Turkey corn (Dicentra cucullaria) is a plant native to the US and Canada. The fleshy root (tuber) has been traditionally used to make medicine.

Turkey corn might help the body get rid of extra fluids by increasing urine production.

Despite safety concerns, people use turkey corn for digestion problems, urinary tract diseases, menstrual disorders, and other conditions, but there is no good scientific evidence to support any use.

Uses & Effectiveness ?

We currently have no information for TURKEY CORN overview.

Side Effects

When taken by mouth: Turkey corn is possibly unsafe. One of the chemicals in turkey corn may cause poisoning.

Special Precautions and Warnings

When taken by mouth: Turkey corn is possibly unsafe. One of the chemicals in turkey corn may cause poisoning.

Pregnancy and breast-feeding: Turkey corn is possibly unsafe. Avoid use, especially while pregnant and breast-feeding.

Interactions ?

    Moderate Interaction

    Be cautious with this combination

  • Lithium interacts with TURKEY CORN

    Turkey corn might have an effect like a water pill or "diuretic." Taking turkey corn might decrease how well the body gets rid of lithium. This could increase how much lithium is in the body and result in serious side effects. Talk with your healthcare provider before using this product if you are taking lithium. Your lithium dose might need to be changed.


There isn't enough reliable information to know what an appropriate dose of turkey corn might be. Keep in mind that natural products are not always necessarily safe and dosages can be important. Be sure to follow relevant directions on product labels and consult a healthcare professional before using.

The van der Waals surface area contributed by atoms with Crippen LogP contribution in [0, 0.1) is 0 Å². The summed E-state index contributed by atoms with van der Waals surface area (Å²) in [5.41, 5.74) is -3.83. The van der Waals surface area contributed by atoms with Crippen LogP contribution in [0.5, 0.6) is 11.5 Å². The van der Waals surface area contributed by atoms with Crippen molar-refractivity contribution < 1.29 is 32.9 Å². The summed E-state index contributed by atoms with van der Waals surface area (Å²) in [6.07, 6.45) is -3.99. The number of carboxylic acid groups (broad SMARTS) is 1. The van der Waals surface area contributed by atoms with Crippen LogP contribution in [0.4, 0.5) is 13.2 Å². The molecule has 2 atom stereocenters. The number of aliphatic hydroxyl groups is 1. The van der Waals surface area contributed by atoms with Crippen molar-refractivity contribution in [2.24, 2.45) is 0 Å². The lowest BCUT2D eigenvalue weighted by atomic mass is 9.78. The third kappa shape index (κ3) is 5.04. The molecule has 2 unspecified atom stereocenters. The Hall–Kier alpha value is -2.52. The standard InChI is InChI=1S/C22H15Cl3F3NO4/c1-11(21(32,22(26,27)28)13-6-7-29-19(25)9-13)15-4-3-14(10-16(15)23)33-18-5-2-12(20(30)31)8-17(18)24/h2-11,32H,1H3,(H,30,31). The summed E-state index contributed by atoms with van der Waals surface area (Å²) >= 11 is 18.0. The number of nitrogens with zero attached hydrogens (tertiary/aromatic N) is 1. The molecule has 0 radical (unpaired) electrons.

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CONDITIONS OF USE AND IMPORTANT INFORMATION: This information is meant to supplement, not replace advice from your doctor or healthcare provider and is not meant to cover all possible uses, precautions, interactions or adverse effects. This information may not fit your specific health circumstances. Never delay or disregard seeking professional medical advice from your doctor or other qualified health care provider because of something you have read on WebMD. You should always speak with your doctor or health care professional before you start, stop, or change any prescribed part of your health care plan or treatment and to determine what course of therapy is right for you.

This copyrighted material is provided by Natural Medicines Comprehensive Database Consumer Version. Information from this source is evidence-based and objective, and without commercial influence. For professional medical information on natural medicines, see Natural Medicines Comprehensive Database Professional Version.
© Therapeutic Research Faculty 2020.